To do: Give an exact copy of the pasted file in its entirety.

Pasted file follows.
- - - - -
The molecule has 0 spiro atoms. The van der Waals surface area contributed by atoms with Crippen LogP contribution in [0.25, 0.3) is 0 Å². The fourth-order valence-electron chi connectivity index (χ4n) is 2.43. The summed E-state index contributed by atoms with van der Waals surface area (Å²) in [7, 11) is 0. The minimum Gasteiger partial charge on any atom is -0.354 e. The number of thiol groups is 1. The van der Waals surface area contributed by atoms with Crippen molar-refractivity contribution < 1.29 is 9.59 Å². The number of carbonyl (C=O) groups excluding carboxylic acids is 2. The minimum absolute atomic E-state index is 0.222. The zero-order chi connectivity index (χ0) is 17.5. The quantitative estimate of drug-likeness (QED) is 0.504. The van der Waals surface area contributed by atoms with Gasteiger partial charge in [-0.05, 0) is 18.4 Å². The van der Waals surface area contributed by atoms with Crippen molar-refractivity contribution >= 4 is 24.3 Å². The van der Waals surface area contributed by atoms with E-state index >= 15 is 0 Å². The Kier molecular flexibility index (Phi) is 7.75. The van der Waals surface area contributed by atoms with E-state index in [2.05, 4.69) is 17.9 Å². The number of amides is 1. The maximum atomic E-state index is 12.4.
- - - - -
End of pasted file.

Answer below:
The molecule has 0 spiro atoms. The van der Waals surface area contributed by atoms with Crippen LogP contribution in [0.25, 0.3) is 0 Å². The fourth-order valence-electron chi connectivity index (χ4n) is 2.43. The summed E-state index contributed by atoms with van der Waals surface area (Å²) in [7, 11) is 0. The minimum Gasteiger partial charge on any atom is -0.354 e. The number of thiol groups is 1. The van der Waals surface area contributed by atoms with Crippen molar-refractivity contribution < 1.29 is 9.59 Å². The number of carbonyl (C=O) groups excluding carboxylic acids is 2. The minimum absolute atomic E-state index is 0.222. The zero-order chi connectivity index (χ0) is 17.5. The quantitative estimate of drug-likeness (QED) is 0.504. The van der Waals surface area contributed by atoms with Gasteiger partial charge in [-0.05, 0) is 18.4 Å². The van der Waals surface area contributed by atoms with Crippen molar-refractivity contribution >= 4 is 24.3 Å². The van der Waals surface area contributed by atoms with E-state index >= 15 is 0 Å². The Kier molecular flexibility index (Phi) is 7.75. The van der Waals surface area contributed by atoms with E-state index in [2.05, 4.69) is 17.9 Å². The number of amides is 1. The maximum atomic E-state index is 12.4.